Student debt growing rapidly as compliance declines

16 April  2015

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As student debt balloons, reform of the FEE-HELP system (HECS) is now a pressing budget issue with the nation’s second biggest financial asset, after the Future Fund, being eroded as one in five debtors renege on their loans. That figure is expected to rise to 25% by 2017. The government will have more than $70 billion in unpaid university student loans on its books in another two years, double the figure owed in 2013-14.

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HECS Debt

Source: The Australian

 

According to researchers Richard Highfield and Neil Warren, the loans system is being compromised by successive governments’ commitment to increasing participation in tertiary education while not paying adequate attention to repayment compliance, especially among lower income vocational students who are unlikely to meet the income repayment threshold for years, if ever.

The rapid expansion of HELP debt has also been driven by extension of the scheme to vocational students, a move which has been marred by mass-scale rorting by dodgy colleges.

It would grow even more rapidly under a deregulated university fee regime.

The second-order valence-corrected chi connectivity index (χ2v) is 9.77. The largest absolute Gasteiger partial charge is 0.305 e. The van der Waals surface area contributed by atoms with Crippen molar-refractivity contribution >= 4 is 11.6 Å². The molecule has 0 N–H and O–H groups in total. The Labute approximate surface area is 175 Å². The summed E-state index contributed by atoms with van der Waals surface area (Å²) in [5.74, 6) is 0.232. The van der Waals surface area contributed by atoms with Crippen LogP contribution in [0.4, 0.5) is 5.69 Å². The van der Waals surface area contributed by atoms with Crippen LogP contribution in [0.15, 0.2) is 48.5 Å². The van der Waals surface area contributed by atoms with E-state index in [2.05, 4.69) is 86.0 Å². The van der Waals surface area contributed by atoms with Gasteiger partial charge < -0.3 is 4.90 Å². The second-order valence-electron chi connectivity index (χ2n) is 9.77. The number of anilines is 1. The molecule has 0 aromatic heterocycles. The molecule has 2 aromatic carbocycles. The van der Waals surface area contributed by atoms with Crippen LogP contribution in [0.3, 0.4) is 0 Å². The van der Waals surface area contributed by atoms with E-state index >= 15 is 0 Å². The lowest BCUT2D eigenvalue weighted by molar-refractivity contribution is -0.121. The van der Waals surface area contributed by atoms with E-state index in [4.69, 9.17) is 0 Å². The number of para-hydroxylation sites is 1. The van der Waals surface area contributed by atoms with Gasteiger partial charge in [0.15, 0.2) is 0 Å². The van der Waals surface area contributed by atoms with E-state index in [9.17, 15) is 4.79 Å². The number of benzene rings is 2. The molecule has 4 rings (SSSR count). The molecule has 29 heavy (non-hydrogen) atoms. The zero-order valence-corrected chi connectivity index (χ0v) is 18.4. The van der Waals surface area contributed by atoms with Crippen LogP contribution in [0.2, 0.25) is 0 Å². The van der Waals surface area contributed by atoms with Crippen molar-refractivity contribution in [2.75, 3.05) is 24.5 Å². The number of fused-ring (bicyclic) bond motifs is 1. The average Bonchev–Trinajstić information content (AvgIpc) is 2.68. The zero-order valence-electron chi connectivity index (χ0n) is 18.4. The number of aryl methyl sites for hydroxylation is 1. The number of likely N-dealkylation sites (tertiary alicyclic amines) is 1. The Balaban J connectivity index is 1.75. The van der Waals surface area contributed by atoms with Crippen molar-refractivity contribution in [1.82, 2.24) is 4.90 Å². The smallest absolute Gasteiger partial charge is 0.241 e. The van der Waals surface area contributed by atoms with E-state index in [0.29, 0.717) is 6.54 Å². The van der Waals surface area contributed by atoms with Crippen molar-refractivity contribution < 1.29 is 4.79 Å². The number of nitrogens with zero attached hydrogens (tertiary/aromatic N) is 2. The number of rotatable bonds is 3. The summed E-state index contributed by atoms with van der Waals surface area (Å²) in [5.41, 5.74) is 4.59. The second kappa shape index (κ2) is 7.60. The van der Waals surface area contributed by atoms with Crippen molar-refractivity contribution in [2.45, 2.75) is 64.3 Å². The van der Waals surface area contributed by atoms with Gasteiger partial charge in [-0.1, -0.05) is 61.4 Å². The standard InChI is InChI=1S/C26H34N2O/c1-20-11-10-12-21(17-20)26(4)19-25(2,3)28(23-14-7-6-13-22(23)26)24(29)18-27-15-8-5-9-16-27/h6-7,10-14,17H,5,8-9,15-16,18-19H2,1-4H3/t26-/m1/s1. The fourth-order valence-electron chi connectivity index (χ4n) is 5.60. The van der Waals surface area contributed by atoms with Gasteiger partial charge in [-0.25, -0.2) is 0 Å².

Highfield and  Warren say about 2.1 million people currently have a HECS debt. But many of them are avoiding their repayment obligations by either going overseas, non-lodgement of tax returns or by exploiting tax deductions for gifts or self-education expenses to keep their incomes below the repayment threshold.

They say a handful of simple measures would recoup billions easily from the FEE-HELP, without political fallout, such as:

  • reducing the repayment threshold to around $40,000 and reducing the initial repayments to 2% would result in an additional $869 million being collected by government each year (graduates currently start repaying their debt at 4% of their salary when it hits $53,345)
  • collecting from graduates who go overseas, as occurs under the UK and NZ systems.
See:
Does the Australian Higher Education Loan Program (HELP) undermine personal income tax integrity?
Runaway loans: students set to owe $70bn
HECS reform even more pressing
Would restoring or increasing discounts for up-front student contribution payments improve HELP’s finances?
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